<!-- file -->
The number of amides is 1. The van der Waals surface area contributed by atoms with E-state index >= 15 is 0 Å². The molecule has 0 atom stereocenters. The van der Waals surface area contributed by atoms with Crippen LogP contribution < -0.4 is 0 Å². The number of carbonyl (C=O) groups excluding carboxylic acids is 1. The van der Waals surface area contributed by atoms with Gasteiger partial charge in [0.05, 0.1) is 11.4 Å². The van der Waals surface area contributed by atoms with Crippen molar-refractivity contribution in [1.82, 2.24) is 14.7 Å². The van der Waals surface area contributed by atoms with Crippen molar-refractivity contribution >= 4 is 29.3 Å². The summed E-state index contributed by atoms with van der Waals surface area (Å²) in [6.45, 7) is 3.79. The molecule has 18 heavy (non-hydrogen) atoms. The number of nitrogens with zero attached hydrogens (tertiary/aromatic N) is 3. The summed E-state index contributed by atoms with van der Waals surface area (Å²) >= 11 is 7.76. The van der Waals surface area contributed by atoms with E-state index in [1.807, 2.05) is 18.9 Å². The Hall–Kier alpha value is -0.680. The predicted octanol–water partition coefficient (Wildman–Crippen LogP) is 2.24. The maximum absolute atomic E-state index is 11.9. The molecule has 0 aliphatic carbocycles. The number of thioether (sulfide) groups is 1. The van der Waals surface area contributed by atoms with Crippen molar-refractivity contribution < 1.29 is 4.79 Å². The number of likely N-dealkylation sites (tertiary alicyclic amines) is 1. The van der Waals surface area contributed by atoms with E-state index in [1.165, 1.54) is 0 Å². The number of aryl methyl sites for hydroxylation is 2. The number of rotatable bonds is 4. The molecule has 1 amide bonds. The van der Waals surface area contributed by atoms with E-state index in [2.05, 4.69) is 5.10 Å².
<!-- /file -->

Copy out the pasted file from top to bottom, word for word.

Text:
The number of amides is 1. The van der Waals surface area contributed by atoms with E-state index >= 15 is 0 Å². The molecule has 0 atom stereocenters. The van der Waals surface area contributed by atoms with Crippen LogP contribution < -0.4 is 0 Å². The number of carbonyl (C=O) groups excluding carboxylic acids is 1. The van der Waals surface area contributed by atoms with Gasteiger partial charge in [0.05, 0.1) is 11.4 Å². The van der Waals surface area contributed by atoms with Crippen molar-refractivity contribution in [1.82, 2.24) is 14.7 Å². The van der Waals surface area contributed by atoms with Crippen molar-refractivity contribution >= 4 is 29.3 Å². The summed E-state index contributed by atoms with van der Waals surface area (Å²) in [6.45, 7) is 3.79. The molecule has 18 heavy (non-hydrogen) atoms. The number of nitrogens with zero attached hydrogens (tertiary/aromatic N) is 3. The summed E-state index contributed by atoms with van der Waals surface area (Å²) >= 11 is 7.76. The van der Waals surface area contributed by atoms with E-state index in [1.807, 2.05) is 18.9 Å². The Hall–Kier alpha value is -0.680. The predicted octanol–water partition coefficient (Wildman–Crippen LogP) is 2.24. The maximum absolute atomic E-state index is 11.9. The molecule has 0 aliphatic carbocycles. The number of thioether (sulfide) groups is 1. The van der Waals surface area contributed by atoms with Crippen molar-refractivity contribution < 1.29 is 4.79 Å². The number of likely N-dealkylation sites (tertiary alicyclic amines) is 1. The van der Waals surface area contributed by atoms with E-state index in [1.165, 1.54) is 0 Å². The number of aryl methyl sites for hydroxylation is 2. The number of rotatable bonds is 4. The molecule has 1 amide bonds. The van der Waals surface area contributed by atoms with E-state index in [2.05, 4.69) is 5.10 Å².